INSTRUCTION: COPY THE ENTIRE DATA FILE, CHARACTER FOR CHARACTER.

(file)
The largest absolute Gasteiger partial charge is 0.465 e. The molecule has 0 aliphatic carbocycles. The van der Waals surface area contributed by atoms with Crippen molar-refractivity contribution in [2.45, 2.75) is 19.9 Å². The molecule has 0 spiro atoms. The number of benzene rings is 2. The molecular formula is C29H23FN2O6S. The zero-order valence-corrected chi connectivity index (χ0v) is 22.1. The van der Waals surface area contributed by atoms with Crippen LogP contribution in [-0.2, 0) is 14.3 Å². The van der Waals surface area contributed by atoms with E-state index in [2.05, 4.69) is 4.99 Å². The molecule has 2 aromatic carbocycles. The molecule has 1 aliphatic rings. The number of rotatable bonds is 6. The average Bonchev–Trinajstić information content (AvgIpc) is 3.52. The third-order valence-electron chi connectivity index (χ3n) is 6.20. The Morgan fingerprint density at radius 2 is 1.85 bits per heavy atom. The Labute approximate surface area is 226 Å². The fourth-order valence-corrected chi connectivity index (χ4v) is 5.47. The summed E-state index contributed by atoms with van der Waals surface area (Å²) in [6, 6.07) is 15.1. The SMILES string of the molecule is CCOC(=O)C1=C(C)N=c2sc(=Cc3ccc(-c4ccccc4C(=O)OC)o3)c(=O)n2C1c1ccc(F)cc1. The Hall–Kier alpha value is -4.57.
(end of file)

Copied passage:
The largest absolute Gasteiger partial charge is 0.465 e. The molecule has 0 aliphatic carbocycles. The van der Waals surface area contributed by atoms with Crippen molar-refractivity contribution in [2.45, 2.75) is 19.9 Å². The molecule has 0 spiro atoms. The number of benzene rings is 2. The molecular formula is C29H23FN2O6S. The zero-order valence-corrected chi connectivity index (χ0v) is 22.1. The van der Waals surface area contributed by atoms with Crippen LogP contribution in [-0.2, 0) is 14.3 Å². The van der Waals surface area contributed by atoms with E-state index in [2.05, 4.69) is 4.99 Å². The molecule has 2 aromatic carbocycles. The molecule has 1 aliphatic rings. The number of rotatable bonds is 6. The average Bonchev–Trinajstić information content (AvgIpc) is 3.52. The third-order valence-electron chi connectivity index (χ3n) is 6.20. The Morgan fingerprint density at radius 2 is 1.85 bits per heavy atom. The Labute approximate surface area is 226 Å². The fourth-order valence-corrected chi connectivity index (χ4v) is 5.47. The summed E-state index contributed by atoms with van der Waals surface area (Å²) in [6, 6.07) is 15.1. The SMILES string of the molecule is CCOC(=O)C1=C(C)N=c2sc(=Cc3ccc(-c4ccccc4C(=O)OC)o3)c(=O)n2C1c1ccc(F)cc1. The Hall–Kier alpha value is -4.57.